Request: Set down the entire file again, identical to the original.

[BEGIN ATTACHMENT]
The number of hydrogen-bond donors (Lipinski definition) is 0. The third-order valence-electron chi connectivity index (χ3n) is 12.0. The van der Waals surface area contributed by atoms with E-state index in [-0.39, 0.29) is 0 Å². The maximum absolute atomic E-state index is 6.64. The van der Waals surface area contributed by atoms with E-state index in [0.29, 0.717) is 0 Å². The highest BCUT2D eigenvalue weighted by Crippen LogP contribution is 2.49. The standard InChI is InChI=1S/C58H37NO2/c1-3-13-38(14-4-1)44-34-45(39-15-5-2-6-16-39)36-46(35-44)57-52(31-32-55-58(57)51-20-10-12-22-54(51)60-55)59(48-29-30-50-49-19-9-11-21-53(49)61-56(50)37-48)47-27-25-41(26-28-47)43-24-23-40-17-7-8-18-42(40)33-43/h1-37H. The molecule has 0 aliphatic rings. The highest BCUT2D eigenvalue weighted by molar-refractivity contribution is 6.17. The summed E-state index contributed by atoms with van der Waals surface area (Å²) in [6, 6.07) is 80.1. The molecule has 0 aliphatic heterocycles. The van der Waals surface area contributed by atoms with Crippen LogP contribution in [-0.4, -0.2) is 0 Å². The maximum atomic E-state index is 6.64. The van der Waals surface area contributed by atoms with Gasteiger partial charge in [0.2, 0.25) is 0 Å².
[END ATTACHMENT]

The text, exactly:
The number of hydrogen-bond donors (Lipinski definition) is 0. The third-order valence-electron chi connectivity index (χ3n) is 12.0. The van der Waals surface area contributed by atoms with E-state index in [-0.39, 0.29) is 0 Å². The maximum absolute atomic E-state index is 6.64. The van der Waals surface area contributed by atoms with E-state index in [0.29, 0.717) is 0 Å². The highest BCUT2D eigenvalue weighted by Crippen LogP contribution is 2.49. The standard InChI is InChI=1S/C58H37NO2/c1-3-13-38(14-4-1)44-34-45(39-15-5-2-6-16-39)36-46(35-44)57-52(31-32-55-58(57)51-20-10-12-22-54(51)60-55)59(48-29-30-50-49-19-9-11-21-53(49)61-56(50)37-48)47-27-25-41(26-28-47)43-24-23-40-17-7-8-18-42(40)33-43/h1-37H. The molecule has 0 aliphatic rings. The highest BCUT2D eigenvalue weighted by molar-refractivity contribution is 6.17. The summed E-state index contributed by atoms with van der Waals surface area (Å²) in [6, 6.07) is 80.1. The molecule has 0 aliphatic heterocycles. The van der Waals surface area contributed by atoms with Crippen LogP contribution in [-0.4, -0.2) is 0 Å². The maximum atomic E-state index is 6.64. The van der Waals surface area contributed by atoms with Gasteiger partial charge in [0.2, 0.25) is 0 Å².